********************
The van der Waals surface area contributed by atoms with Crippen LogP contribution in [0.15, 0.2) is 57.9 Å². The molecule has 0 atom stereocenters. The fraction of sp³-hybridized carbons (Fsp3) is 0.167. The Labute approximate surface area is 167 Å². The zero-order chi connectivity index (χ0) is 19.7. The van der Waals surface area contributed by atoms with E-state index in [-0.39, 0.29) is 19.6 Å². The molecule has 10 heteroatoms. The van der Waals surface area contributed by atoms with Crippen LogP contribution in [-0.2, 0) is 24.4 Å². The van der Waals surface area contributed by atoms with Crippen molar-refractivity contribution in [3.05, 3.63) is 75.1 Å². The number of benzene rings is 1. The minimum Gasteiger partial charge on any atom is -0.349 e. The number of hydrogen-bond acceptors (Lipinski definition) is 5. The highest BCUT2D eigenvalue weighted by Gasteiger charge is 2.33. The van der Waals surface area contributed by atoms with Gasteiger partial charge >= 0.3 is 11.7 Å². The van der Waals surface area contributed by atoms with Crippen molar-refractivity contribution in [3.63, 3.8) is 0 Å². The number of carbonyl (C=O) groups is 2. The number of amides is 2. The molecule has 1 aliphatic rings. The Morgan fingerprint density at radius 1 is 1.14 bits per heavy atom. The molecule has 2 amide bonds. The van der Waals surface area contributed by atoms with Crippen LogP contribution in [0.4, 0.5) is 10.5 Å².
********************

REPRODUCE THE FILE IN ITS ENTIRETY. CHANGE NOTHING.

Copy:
The van der Waals surface area contributed by atoms with Crippen LogP contribution in [0.15, 0.2) is 57.9 Å². The molecule has 0 atom stereocenters. The fraction of sp³-hybridized carbons (Fsp3) is 0.167. The Labute approximate surface area is 167 Å². The zero-order chi connectivity index (χ0) is 19.7. The van der Waals surface area contributed by atoms with E-state index in [-0.39, 0.29) is 19.6 Å². The molecule has 10 heteroatoms. The van der Waals surface area contributed by atoms with Crippen LogP contribution in [-0.2, 0) is 24.4 Å². The van der Waals surface area contributed by atoms with Crippen molar-refractivity contribution in [3.05, 3.63) is 75.1 Å². The number of benzene rings is 1. The minimum Gasteiger partial charge on any atom is -0.349 e. The number of hydrogen-bond acceptors (Lipinski definition) is 5. The highest BCUT2D eigenvalue weighted by Gasteiger charge is 2.33. The van der Waals surface area contributed by atoms with Gasteiger partial charge >= 0.3 is 11.7 Å². The van der Waals surface area contributed by atoms with Crippen molar-refractivity contribution in [3.63, 3.8) is 0 Å². The number of carbonyl (C=O) groups is 2. The number of amides is 2. The molecule has 1 aliphatic rings. The Morgan fingerprint density at radius 1 is 1.14 bits per heavy atom. The molecule has 2 amide bonds. The van der Waals surface area contributed by atoms with Crippen LogP contribution in [0.4, 0.5) is 10.5 Å².